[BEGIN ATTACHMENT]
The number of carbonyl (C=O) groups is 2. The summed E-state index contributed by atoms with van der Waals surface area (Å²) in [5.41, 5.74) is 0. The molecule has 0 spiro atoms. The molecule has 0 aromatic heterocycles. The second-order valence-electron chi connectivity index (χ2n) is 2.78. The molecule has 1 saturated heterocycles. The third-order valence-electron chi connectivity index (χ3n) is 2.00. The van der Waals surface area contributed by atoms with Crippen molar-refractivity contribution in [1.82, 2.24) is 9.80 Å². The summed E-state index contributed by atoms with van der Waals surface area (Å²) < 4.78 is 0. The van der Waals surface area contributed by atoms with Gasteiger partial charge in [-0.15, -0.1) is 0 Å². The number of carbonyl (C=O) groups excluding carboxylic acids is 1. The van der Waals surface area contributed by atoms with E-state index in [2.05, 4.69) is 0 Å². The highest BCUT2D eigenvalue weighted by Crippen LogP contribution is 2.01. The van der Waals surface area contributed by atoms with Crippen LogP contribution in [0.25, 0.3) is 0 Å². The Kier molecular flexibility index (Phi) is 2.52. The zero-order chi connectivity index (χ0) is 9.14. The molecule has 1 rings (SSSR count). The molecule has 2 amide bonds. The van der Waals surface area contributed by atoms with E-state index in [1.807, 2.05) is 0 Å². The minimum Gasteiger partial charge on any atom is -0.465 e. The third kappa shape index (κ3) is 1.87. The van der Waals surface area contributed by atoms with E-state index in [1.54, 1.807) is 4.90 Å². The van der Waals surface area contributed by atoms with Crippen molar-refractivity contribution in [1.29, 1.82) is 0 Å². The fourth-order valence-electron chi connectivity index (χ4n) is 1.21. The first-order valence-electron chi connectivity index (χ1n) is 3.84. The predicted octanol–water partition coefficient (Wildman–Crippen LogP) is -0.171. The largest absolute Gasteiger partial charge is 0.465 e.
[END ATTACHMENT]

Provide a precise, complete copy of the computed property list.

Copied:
The number of carbonyl (C=O) groups is 2. The summed E-state index contributed by atoms with van der Waals surface area (Å²) in [5.41, 5.74) is 0. The molecule has 0 spiro atoms. The molecule has 0 aromatic heterocycles. The second-order valence-electron chi connectivity index (χ2n) is 2.78. The molecule has 1 saturated heterocycles. The third-order valence-electron chi connectivity index (χ3n) is 2.00. The van der Waals surface area contributed by atoms with Crippen molar-refractivity contribution in [1.82, 2.24) is 9.80 Å². The summed E-state index contributed by atoms with van der Waals surface area (Å²) < 4.78 is 0. The van der Waals surface area contributed by atoms with Gasteiger partial charge in [-0.15, -0.1) is 0 Å². The number of carbonyl (C=O) groups excluding carboxylic acids is 1. The van der Waals surface area contributed by atoms with E-state index in [2.05, 4.69) is 0 Å². The highest BCUT2D eigenvalue weighted by Crippen LogP contribution is 2.01. The van der Waals surface area contributed by atoms with Crippen LogP contribution in [0.25, 0.3) is 0 Å². The Kier molecular flexibility index (Phi) is 2.52. The zero-order chi connectivity index (χ0) is 9.14. The molecule has 1 rings (SSSR count). The molecule has 2 amide bonds. The van der Waals surface area contributed by atoms with E-state index in [1.807, 2.05) is 0 Å². The minimum Gasteiger partial charge on any atom is -0.465 e. The third kappa shape index (κ3) is 1.87. The van der Waals surface area contributed by atoms with E-state index in [1.54, 1.807) is 4.90 Å². The van der Waals surface area contributed by atoms with Crippen molar-refractivity contribution in [1.29, 1.82) is 0 Å². The fourth-order valence-electron chi connectivity index (χ4n) is 1.21. The first-order valence-electron chi connectivity index (χ1n) is 3.84. The predicted octanol–water partition coefficient (Wildman–Crippen LogP) is -0.171. The largest absolute Gasteiger partial charge is 0.465 e.